Wednesday, May 27, 2009

Search Engine Woes Part I

SEO, SEO… What the Heck is SEO?

According to Wikipedia:
Search engine optimization (SEO) is the process of improving the volume or quality of traffic to a web site from search engines via "natural" ("organic" or "algorithmic") search results. Typically, the earlier a site appears in the search results list, the more visitors it will receive from the search engine. SEO may target different kinds of search, including image search, local search, and industry-specific vertical search engines.

As an Internet marketing strategy, SEO considers how search engines work and what people search for. Optimizing a website primarily involves editing its content and HTML coding to both increase its relevance to specific keywords and to remove barriers to the indexing activities of search engines.

The acronym "SEO" can also refer to "search engine optimizers," a term adopted by an industry of consultants who carry out optimization projects on behalf of clients, and by employees who perform SEO services in-house. Search engine optimizers may offer SEO as a stand-alone service or as a part of a broader marketing campaign. Because effective SEO may require changes to the HTML source code of a site, SEO tactics may be incorporated into web site development and design. The term "search engine friendly" may be used to describe web site designs, menus, content management systems and shopping carts that are easy to optimize.

Another class of techniques, known as black hat SEO or Spamdexing, use methods such as link farms and keyword stuffing that degrade both the relevance of search results and the user-experience of search engines. Search engines look for sites that employ these techniques in order to remove them from their indices.

So how do I get “SEOd”?

We are constantly being emailed about optimizing our site (which we have already done, and we do for all our clients). I had one “gentleman” tell me we had to hire his firm because no one could find our site on the search engines. I asked him how he found us. Obviously, he had been on our site, since he knew we existed, had my company email address and the company phone number. He couldn’t have found us in the Yellow Pages, since we’re not there.

Watch out for these companies that contact you by email and tell you that they can produce great results for you. These spam emails are about as useful as the emails that you get on “male enhancement” pills.

Your webmaster or mistress should understand keyword optimization and build it into your site in the design and development phase. If you have hired someone to build your site, ask them if they understand SEO before the process begins. And listen carefully. If they promise you the moon and stars, be skeptical.

If you already have a site, check with your provider and ask them if they have optimized your site. Ask them how they did it. If you don’t hear anything about keywords and site structure, then you may want to investigate companies that do search engine optimizing. But be careful. There are plenty of SEOs out there that do underhanded and unethical stuff that may get your site removed from the search engine indices (as stated above).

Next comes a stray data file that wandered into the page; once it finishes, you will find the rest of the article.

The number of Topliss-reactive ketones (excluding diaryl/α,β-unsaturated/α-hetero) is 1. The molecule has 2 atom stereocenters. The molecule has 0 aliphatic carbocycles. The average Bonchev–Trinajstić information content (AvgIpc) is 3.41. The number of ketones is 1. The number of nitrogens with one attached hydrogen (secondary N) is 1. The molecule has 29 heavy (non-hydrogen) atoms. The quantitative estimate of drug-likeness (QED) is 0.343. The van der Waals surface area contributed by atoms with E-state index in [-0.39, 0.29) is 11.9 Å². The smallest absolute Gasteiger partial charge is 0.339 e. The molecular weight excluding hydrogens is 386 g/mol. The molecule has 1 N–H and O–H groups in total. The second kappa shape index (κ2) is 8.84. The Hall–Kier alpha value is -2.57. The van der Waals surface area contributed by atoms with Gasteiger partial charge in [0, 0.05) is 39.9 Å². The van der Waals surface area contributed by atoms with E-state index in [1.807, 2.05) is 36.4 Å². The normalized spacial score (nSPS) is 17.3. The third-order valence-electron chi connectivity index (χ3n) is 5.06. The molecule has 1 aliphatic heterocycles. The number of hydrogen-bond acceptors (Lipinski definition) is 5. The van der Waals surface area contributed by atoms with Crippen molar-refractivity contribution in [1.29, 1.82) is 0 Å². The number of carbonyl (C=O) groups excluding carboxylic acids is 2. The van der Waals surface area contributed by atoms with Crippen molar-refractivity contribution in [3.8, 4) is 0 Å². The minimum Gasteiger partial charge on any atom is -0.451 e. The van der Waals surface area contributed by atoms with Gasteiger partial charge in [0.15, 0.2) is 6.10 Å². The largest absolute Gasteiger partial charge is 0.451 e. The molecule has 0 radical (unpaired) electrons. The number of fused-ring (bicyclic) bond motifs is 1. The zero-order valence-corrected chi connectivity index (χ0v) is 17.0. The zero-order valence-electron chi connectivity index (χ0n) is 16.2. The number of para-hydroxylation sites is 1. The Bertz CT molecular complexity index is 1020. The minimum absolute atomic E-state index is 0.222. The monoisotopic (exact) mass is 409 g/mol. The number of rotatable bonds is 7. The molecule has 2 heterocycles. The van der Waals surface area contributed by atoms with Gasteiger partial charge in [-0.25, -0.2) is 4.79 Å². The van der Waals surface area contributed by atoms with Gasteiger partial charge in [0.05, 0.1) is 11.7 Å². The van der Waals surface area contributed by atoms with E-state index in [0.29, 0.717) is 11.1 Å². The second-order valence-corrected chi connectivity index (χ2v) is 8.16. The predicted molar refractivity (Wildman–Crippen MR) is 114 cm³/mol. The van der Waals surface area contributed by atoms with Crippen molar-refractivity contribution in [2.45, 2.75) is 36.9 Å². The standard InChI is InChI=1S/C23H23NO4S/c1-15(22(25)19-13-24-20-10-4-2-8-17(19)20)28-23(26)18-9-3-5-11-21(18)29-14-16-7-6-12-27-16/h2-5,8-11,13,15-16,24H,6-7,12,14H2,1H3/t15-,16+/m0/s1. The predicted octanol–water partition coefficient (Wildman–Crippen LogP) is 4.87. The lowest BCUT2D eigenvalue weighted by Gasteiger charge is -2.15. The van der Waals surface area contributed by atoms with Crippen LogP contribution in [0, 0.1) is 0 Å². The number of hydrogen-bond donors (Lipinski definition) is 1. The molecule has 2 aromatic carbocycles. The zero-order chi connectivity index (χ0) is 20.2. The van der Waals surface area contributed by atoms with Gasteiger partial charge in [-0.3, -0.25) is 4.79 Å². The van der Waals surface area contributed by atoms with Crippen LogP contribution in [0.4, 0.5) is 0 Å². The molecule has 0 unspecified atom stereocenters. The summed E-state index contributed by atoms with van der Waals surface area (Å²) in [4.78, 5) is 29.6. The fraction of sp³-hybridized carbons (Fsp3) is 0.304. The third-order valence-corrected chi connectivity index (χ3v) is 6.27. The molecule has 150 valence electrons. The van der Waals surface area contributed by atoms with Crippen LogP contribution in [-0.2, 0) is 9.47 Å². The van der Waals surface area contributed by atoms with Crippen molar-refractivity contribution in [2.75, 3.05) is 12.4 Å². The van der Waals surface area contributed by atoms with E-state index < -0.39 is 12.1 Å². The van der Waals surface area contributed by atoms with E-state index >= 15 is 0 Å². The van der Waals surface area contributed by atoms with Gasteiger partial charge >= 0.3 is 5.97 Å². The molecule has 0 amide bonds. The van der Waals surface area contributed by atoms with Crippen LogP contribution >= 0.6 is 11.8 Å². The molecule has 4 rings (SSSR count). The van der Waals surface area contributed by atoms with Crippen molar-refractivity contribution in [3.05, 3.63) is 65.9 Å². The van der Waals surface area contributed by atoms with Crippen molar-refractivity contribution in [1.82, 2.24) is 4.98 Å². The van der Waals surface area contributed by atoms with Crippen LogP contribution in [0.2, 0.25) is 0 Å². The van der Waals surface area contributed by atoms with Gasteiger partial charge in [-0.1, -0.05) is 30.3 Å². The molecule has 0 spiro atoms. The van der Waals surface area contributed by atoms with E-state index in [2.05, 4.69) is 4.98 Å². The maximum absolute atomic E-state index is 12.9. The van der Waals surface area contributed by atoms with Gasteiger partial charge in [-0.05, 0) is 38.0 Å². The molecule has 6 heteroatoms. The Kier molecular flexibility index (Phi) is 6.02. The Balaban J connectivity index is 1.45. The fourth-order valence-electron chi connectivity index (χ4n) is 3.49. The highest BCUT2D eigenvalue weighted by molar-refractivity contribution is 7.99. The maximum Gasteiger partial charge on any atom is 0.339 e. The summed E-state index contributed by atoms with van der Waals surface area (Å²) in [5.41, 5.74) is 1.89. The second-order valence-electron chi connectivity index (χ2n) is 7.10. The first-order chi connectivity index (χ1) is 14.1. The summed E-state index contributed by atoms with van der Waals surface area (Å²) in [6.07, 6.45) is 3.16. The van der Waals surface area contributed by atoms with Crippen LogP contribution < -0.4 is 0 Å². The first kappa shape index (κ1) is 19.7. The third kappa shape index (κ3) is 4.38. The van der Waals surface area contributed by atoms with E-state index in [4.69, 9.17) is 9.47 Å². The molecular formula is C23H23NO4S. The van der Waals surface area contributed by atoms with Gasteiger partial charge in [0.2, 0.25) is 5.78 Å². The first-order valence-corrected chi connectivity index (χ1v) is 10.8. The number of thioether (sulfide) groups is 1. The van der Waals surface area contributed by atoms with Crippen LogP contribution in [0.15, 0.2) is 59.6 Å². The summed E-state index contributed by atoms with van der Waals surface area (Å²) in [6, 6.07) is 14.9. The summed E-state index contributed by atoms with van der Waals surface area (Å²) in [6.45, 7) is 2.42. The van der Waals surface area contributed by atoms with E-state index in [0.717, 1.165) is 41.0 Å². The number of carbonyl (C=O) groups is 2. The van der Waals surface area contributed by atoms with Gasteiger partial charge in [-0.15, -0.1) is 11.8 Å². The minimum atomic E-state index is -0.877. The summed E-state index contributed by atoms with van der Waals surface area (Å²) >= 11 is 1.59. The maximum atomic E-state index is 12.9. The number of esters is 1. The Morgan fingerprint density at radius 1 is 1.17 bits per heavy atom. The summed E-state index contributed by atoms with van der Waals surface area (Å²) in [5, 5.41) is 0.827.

If you think you need SEO, check with people you trust to find out who they recommend. Talk to your ISP. Talk to Internet design firms. And be wary of the “SEO” song and dance. Don’t let anyone promise to put you at the top of the Google search. Nobody can promise that you’ll end up as number one on all the search engines.

Questions to ask:

* What experience do you have in my local area? Nationally? Internationally?
* What are your most important SEO techniques?
* How long have you been doing SEO? How long has your company been in business?
* Are you putting me in paid advertising or actually optimizing my site?
* How do we communicate? Will you provide me with detailed information about how you intend to optimize my site and the reasoning behind your plan? Will you provide me with a written plan and list of keywords?

If you don't have an Internet site design and maintenance firm, check us out.

Next time – Avoiding practices that could get you banned from the search engine indices.

Thursday, May 7, 2009

Recovering From Information Burnout

I just spent about a month not updating this blog. Why? I think I’ve been suffering from information burnout!

Between RSS feeds, e-publications, social media, other blogs to follow, business and personal email (at several addresses), and updating client sites, I finally ended up with totally singed synapses. So what did I do? I backed away from every form of communication I could and only looked at the news info I had to have to keep our clients happy and unscathed by the information age.

Having bronchitis for about four weeks didn’t help, since my voice kept cracking when I answered business calls, but it probably aided my attempt to hide from the information bombardment.

Do any of you find yourselves experiencing information burnout? I’d like to know. I don’t see myself becoming a tweeter for this very reason. Perhaps this isn’t a great admission on my part, but…

Hey! We all need a vacation at times!